You are currently viewing our forums as a guest, which gives you limited access to view most discussions and access our other features. By joining our community you will have access to post topics, communicate privately with other members (PM), respond to polls, upload content and access many other special features. Registration is fast, simple and absolutely free so please, join the Ford-Trucks Forums community today!
interesting... no wasted strokes, a fourcycle type that can run like a two cycle... no more wasted strokes. I don't see why it couldn't be put to practical use, if it produces the power they claim. I can see that it should, since it can push the piston back on the exhaust stroke with a power stroke...
the workhorse:86 F250 4x4 6.9 Diesel 4-spd, 4.10 axles
the other workhorse 92 F350 2wd crew cab,3.55 rear axle, 92 6bt Cummins, NV4500
the project: 78 F150 4x4 shortbed 351 auto Iowa Chapter leader, ASE certified parts specialist
Come on down and join us in the Iowa chapter, or your own local chapter!! Thanks, Roger
Looks like oil control will be a problem. You've always got a cylinder on the bottom, no matter how you rotate it. If it burns oil it'll never pass emissions. Interesting idea, but I dont see it happening.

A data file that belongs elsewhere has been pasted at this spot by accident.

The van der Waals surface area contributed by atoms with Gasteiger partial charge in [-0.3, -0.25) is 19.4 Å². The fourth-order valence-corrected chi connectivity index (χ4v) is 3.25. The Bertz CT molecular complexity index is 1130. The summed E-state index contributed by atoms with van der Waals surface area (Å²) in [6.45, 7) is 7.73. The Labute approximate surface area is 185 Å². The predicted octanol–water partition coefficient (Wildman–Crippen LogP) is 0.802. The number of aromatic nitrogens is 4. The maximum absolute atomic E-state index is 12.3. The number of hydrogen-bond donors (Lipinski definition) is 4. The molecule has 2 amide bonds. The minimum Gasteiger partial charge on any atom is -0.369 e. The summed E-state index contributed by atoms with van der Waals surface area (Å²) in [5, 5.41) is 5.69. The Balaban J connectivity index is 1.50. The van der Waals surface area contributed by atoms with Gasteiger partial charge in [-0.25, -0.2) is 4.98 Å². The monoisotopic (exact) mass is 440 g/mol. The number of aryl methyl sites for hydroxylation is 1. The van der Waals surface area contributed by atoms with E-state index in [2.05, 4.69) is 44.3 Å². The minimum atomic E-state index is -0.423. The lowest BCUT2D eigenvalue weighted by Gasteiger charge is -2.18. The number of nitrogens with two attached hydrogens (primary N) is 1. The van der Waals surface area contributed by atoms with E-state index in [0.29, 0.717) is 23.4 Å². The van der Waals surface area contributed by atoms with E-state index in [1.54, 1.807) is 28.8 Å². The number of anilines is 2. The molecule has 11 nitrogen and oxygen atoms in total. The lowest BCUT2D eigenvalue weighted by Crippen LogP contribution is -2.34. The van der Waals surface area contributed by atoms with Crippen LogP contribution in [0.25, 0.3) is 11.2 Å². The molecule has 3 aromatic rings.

OBTW, it looks like they adapted a swash (or wobble) plate compressor to make an internal combustion engine out of it.
For those that know aviation you understand how that validates the system to a degree- it has to perform to make it in that field- even under experimental. I'd say it sounds like a helluva product. Time will tell. wish I had money to lose in an investment- could be a rich man someday or wiser.
'77F1504x4, '75 f250crew4x4, '79 Bronco 429, '83 bronco, '72 Torino with 351cj, 70 1/2 falcon, 75 stangII. all projects, 2 on the road. One pissed off wife!
That thing looks almost identical to an A/C compressor, the exception being that it has opposed pistons instead of a single set operated by the cam or eccentric plate in the middle.
The valve train would be a nightmare, I can see that. I note that the Wankel engine had fewer moving parts, but it had its own developmental troubles - mainly seals that went out around 70,000 miles.
The one advantage I see is that it has no radical shapes to cut out or machine. Wankel side casings had to be difficult to machine.
That cam in the center though, I wonder how tricky the bearing setup is?
It's different, I give it that. Something it has in common with the Wankel though is that it appears to be a design adapted from a type of pump. If you think about it, most compressors are set up very similar to a piston engine.
What would be real impressive is a turbine engine based on twin-gear oil pumps!
This forum is owned and operated by Internet Brands, Inc., a Delaware corporation. It is not authorized or endorsed by the Ford Motor Company and is not affiliated with the Ford Motor Company or its related companies in any way. FordŽ is a registered trademark of the Ford Motor Company.